Demonstration: this is where people come out into the public eye to protest against something. This is too large a topic to address here but I'll mention at least a few types of demonstrative activism here. Sit-ins, marches, rally events, street theatre, teach-ins/seminars, strikes, hunger strikes, etc. These are what people think of mostly when they hear the word "activist" or hear people talking about activism. Sometimes, with demonstrations as the only thing that comes to mind concerning the topic of activism, people think they aren't suited to be activists. Some don't WANT TO do a sit-in, go to a rally, participate in a strike - and this is okay. There are other forms of activism available - as this general list shows!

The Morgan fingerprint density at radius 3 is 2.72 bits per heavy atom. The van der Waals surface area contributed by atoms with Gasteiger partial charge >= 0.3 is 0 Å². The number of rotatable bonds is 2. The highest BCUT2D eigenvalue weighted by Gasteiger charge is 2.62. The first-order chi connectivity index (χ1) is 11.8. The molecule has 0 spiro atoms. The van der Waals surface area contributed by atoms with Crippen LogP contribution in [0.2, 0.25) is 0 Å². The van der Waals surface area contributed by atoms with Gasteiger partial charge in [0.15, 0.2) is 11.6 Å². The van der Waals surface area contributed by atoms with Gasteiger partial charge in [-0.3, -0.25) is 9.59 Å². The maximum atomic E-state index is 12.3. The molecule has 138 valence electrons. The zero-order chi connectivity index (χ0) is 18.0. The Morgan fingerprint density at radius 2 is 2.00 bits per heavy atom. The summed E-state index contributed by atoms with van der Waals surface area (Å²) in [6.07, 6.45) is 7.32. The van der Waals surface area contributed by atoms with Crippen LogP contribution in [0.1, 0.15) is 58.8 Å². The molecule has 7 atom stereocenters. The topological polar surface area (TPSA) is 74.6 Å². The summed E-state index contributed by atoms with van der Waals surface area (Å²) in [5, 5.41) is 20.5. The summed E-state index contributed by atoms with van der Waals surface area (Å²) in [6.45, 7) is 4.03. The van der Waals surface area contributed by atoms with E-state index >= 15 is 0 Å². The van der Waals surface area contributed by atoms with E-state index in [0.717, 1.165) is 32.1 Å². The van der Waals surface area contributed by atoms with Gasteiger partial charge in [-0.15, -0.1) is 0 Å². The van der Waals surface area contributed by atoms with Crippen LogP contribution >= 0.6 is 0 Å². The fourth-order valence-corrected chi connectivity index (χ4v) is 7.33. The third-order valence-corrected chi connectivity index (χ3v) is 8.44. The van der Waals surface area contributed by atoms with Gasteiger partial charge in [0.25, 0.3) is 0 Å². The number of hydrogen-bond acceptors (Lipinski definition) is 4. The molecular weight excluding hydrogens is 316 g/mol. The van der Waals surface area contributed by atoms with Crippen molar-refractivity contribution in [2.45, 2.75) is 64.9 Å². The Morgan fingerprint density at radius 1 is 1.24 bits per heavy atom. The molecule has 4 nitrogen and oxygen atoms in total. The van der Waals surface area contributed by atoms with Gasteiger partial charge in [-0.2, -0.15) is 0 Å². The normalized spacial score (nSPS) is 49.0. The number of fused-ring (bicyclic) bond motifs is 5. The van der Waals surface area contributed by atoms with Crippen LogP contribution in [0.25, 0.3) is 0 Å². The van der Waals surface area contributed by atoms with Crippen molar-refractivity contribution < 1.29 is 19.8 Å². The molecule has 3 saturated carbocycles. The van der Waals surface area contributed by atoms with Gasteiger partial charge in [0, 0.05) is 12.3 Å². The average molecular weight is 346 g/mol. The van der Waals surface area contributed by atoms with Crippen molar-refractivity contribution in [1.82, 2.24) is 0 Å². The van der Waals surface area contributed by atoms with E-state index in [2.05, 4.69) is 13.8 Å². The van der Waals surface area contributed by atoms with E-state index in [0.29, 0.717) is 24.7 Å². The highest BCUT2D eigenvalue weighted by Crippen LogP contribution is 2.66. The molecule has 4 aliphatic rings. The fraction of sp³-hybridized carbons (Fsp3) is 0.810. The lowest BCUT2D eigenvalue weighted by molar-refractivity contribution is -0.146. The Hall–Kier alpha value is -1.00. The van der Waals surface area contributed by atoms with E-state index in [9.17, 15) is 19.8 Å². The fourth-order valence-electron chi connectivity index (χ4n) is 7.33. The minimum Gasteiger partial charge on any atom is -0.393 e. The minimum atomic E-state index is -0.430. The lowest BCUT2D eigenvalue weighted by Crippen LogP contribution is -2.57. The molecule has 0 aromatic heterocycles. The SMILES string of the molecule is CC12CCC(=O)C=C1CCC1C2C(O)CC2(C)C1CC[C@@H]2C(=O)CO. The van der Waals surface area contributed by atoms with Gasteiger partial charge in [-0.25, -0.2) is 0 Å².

Civil Disobedience: is a HUGE topic that won't be covered in full here and will just be mentioned as a form of activism. Civil disobedience is often a form of public demonstration but it can occur in small or large scale. It can also be well performed or very badly done, causing harm to the protester and even to bystanders. Civil disobedience with a group of protesters is usually best done through step by step planning. On occasion, a single protester (such as Rosa Parks, the black woman who refused to give up her seat to a white passenger when ordered by the bus driver to do so in 1955 - in Montgomery, Alabama, U.S.A.) can cause extreme public notice of an injustice or event in society and lead to changes for the better. Civil Disobedience is related to Civil Non-Violent Disobedience but often, what people attempt as Civil Disobedience of the Non-Violent variety turns into something violent. Those wishing to act upon Non-Violent methods usually have to be carefully trained or carefully prepped for an event or instance of this type of activism. Personally, I do public speaking and tabled talk events regularly on Civil Non-Violent Disobedience and believe it is one of the most powerful, empowering types of protest. It can, however, be done in the right place at the wrong time and still turn out as a harm to people, an issue, etc. Usually, pop-culture treats Civil Disobedience incidents and events in a poor way, choosing to associate all Civil Disobedience (including organized and well planned non-violent type) with images and stories of RIOTING, rioting combined with looting, and events in our past where Civil Disobedience instances did, indeed, turn out as harmful events. This is NOT actually how all protesting and activism of this type plays out. Certainly, it is not how responsible Civil Disobedience supporters envision any given protest event.